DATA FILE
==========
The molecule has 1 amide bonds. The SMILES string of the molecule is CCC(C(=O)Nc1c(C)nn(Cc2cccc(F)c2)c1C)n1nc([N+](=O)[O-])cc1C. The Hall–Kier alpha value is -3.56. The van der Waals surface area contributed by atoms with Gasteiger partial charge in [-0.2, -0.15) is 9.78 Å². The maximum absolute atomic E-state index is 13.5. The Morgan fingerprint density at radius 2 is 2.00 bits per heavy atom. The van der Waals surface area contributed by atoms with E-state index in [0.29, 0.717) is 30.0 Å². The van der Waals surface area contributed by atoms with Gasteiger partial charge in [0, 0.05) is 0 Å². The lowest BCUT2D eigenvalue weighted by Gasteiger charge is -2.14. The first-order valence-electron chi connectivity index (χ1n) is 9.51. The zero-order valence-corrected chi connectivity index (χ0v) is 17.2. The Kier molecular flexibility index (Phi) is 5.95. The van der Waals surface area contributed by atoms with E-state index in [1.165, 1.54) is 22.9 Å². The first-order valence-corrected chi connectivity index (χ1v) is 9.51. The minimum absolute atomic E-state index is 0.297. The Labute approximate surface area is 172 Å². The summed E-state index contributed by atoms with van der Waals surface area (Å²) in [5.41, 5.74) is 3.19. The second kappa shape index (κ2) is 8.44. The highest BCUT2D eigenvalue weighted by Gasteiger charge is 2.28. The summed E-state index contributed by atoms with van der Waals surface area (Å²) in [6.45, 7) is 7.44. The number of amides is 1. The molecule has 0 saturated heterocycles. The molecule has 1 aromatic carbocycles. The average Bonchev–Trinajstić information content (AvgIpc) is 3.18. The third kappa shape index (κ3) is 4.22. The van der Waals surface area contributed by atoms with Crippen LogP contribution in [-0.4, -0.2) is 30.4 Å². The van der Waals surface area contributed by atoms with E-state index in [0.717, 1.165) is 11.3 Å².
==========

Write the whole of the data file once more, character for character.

The molecule has 1 amide bonds. The SMILES string of the molecule is CCC(C(=O)Nc1c(C)nn(Cc2cccc(F)c2)c1C)n1nc([N+](=O)[O-])cc1C. The Hall–Kier alpha value is -3.56. The van der Waals surface area contributed by atoms with Gasteiger partial charge in [-0.2, -0.15) is 9.78 Å². The maximum absolute atomic E-state index is 13.5. The Morgan fingerprint density at radius 2 is 2.00 bits per heavy atom. The van der Waals surface area contributed by atoms with E-state index in [0.29, 0.717) is 30.0 Å². The van der Waals surface area contributed by atoms with Gasteiger partial charge in [0, 0.05) is 0 Å². The lowest BCUT2D eigenvalue weighted by Gasteiger charge is -2.14. The first-order valence-electron chi connectivity index (χ1n) is 9.51. The zero-order valence-corrected chi connectivity index (χ0v) is 17.2. The Kier molecular flexibility index (Phi) is 5.95. The van der Waals surface area contributed by atoms with E-state index in [1.165, 1.54) is 22.9 Å². The first-order valence-corrected chi connectivity index (χ1v) is 9.51. The minimum absolute atomic E-state index is 0.297. The Labute approximate surface area is 172 Å². The summed E-state index contributed by atoms with van der Waals surface area (Å²) in [5.41, 5.74) is 3.19. The second kappa shape index (κ2) is 8.44. The highest BCUT2D eigenvalue weighted by Gasteiger charge is 2.28. The summed E-state index contributed by atoms with van der Waals surface area (Å²) in [6.45, 7) is 7.44. The number of amides is 1. The molecule has 0 saturated heterocycles. The molecule has 1 aromatic carbocycles. The average Bonchev–Trinajstić information content (AvgIpc) is 3.18. The third kappa shape index (κ3) is 4.22. The van der Waals surface area contributed by atoms with Crippen LogP contribution in [-0.4, -0.2) is 30.4 Å². The van der Waals surface area contributed by atoms with E-state index in [0.717, 1.165) is 11.3 Å².